Abbey Road (1969)

After the tense, fractious recording sessions that resulted in the rejection of the material subsequently used on the Let It Be album that would be released the following year, The Beatles decided to give it one more try and “get back to recording like they used to do” i.e. having a modicum of fun while doing it, as opposed to sniping, griping and often engaging in full-on confrontation. To a certain extent it worked, to another extent it didn’t. For example, John Lennon was said to have had no time for the “side two” pastiche of short, unfinished tracks running together that is now revered as a work of genius. He felt the songs were too short and incomplete and the whole effect was somewhat half baked. I have to say I agree with him. The reason it works in retrospect is because we are all used to those songs and how they run into each other and we know it back to front, therefore we like it. However, I have always been frustrated by the fact that the songs finish just as I am starting to enjoy them. I have to say that I would have preferred to have listened to all the songs in a much fuller longer version. Just imagine Mean Mr Mustard, Polythene Pam or, particularly, Sun King as fuller, lengthier songs. Why, they may have had a different bridge in the middle of them, or different verses, or guitar solos. An intriguing thought. Lennon also, apparently, wanted one side to be comprised of his own songs, and another side of McCartney’s songs. This is not surprising as so many of their albums had songs which were clearly being from one or other of the song writers, as opposed to dual efforts. The writing credit of “Lennon/McCartney” had long since ceased to be relevant, let’s be honest. On the other hand, though, he had also said he wanted the songs to be mixed around, “chocolate box” style, as they always had been, so he was a bit mixed up as to what he wanted. Then, of course, there was the constant presence of Yoko Ono in the studio....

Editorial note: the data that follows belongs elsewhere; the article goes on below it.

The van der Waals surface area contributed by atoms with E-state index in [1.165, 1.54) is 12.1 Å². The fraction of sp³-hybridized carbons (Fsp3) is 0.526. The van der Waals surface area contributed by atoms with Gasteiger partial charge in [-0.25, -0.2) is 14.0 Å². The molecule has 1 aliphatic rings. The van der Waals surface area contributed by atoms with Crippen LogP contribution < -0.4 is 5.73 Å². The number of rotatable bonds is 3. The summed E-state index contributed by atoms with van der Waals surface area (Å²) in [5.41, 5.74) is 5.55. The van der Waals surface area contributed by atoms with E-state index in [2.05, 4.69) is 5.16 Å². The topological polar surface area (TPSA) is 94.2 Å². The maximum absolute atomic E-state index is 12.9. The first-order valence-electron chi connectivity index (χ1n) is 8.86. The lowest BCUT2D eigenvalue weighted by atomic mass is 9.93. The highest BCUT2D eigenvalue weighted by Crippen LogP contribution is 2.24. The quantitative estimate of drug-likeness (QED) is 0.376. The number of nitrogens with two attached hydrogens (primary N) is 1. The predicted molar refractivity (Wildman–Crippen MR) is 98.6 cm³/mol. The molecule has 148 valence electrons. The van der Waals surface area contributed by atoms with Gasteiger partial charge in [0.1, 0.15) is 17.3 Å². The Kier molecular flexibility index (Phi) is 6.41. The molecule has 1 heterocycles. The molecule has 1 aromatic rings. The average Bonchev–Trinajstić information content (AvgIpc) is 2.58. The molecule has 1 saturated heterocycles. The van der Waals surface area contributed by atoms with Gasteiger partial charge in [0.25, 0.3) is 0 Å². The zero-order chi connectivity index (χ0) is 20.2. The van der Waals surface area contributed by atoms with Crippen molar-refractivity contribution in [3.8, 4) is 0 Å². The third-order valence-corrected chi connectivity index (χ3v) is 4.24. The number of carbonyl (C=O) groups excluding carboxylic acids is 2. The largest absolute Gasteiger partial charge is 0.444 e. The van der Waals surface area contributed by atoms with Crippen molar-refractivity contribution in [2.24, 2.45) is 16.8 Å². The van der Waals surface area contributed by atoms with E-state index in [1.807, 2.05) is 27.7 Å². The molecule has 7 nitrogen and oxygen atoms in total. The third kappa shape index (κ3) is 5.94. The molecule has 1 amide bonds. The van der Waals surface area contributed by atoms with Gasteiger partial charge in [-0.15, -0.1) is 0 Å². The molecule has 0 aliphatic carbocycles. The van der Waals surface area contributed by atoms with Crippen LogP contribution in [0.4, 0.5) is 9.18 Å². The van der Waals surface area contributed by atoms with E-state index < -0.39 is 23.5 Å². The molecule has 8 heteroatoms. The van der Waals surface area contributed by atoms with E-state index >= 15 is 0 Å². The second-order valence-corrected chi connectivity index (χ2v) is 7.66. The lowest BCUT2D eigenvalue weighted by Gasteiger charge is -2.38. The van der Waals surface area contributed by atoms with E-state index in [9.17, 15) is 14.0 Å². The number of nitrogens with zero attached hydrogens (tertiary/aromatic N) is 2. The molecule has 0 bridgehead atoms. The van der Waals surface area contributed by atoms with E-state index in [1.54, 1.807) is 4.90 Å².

Let It Be (1970)

Recorded in some fractious sessions in 1969 before (some of the tracks), and alongside the Abbey Road album sessions, this was actually, in all but its chronological release date, The Beatles' penultimate album and it is generally accepted by most as being a patchy one, nowhere near as good as its predecessors, The Beatles (The White Album) or Abbey Road. The negative feelings towards it do it a tiny bit of a disservice, however painful and chaotic its genesis. Most of the tracks were recorded for the album to be known as Get Back. That project got shelved and the better tracks that ensued subsequently became Abbey Road. Therefore the impression that these tracks were a bunch of rejected ones recorded by a group in its final, painful throes has followed it around for evermore. The opinion that you could almost feel the group breaking up while listening to this album is therefore a bit of a misnomer, because after recording and rejecting this batch of songs, they came up with the inspired Abbey Road material.